Adelaide, on the other hand, face a resurgent Western Sydney in their final match of the season -- a match where, after their loss to Brisbane, they must win if they are to secure that elusive finals spot. Off the back of their impressive outing against Melbourne City, the Wanderers will be heading into the Adelaide game on a wave of confidence.
With Victory's (ahem) victory over Perth on Tuesday night taking them to third, Adelaide sit just one point inside the top four, with Canberra snapping at their heels. The Reds need to hope that either they or Victory stumble in the next two weeks, and that they themselves can bounce back from their Brisbane loss to take three points from the Wanderers, or else it could be yet another finals dream dashed for a side that really, finally, deserves to be there.
We all know what the story is here, so I won't linger on it for too long. Melbourne City are a history-making and history-breaking team in so many ways. Their entry into the league in 2015 was one of several shot-in-the-arm moments that made other clubs sit up and take notice. We're now seeing some of those ripple effects in the form of, say, Adelaide United putting women's-specific structures in place, including a Head of Women's Football role, or Western Sydney building a training base that includes equal access to facilities for its men's and women's teams. City have been, by and large, one of the most important things to happen to the W-League.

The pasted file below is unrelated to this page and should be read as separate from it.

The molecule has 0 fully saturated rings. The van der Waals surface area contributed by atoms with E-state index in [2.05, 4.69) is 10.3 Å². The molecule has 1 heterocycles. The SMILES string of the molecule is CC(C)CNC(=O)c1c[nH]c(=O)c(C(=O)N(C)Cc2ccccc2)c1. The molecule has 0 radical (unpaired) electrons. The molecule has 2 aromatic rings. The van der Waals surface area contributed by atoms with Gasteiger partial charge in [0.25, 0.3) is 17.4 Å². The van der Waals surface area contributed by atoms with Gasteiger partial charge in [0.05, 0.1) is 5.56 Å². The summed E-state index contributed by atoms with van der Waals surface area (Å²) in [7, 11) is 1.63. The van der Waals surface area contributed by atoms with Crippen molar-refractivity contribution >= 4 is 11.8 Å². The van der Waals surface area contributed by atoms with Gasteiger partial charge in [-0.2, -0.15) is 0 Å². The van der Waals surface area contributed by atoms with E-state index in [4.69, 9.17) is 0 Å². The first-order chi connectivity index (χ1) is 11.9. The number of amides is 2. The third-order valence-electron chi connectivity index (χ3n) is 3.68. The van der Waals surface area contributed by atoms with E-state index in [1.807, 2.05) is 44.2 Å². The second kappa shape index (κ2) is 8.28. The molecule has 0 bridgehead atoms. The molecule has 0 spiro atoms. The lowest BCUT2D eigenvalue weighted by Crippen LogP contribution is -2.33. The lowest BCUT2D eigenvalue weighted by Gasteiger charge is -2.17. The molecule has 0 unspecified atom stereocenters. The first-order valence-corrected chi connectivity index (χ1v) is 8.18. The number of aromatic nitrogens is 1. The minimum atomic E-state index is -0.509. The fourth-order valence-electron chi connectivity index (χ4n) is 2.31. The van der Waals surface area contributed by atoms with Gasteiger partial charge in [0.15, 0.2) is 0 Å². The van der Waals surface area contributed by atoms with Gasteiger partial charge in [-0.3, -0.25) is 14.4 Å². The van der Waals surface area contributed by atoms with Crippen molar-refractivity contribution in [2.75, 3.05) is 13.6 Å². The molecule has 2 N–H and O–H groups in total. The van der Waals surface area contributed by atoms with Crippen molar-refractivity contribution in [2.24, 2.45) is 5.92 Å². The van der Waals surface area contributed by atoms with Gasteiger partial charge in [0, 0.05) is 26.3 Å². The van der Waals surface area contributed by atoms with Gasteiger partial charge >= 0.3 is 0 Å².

Which is why it's sad to see how far they've fallen. In fact, they risk setting a new kind of record in potentially becoming just the second team ever to go from title winners to second-last in the space of a single season (this unfortunate record is held by Perth between 2014 and 2015). There's even a risk they could go one worse and crash to the foot of the ladder if they lose their two remaining games to Perth Glory, who sit six points behind them with a game in hand. Both clubs play each other twice over the next two weeks and the results of those two games could determine who makes history in 2020-21 for all the wrong reasons.
Here's the tea
Global chaos may be the best thing to have happened to the W-League
At the start of this W-League season, many were worried that the standard of play and the overall excitement factor would drop off a cliff following the exodus of Matildas to Europe and the pandemic's border restrictions preventing internationals from making their annual trek to our sunny shores.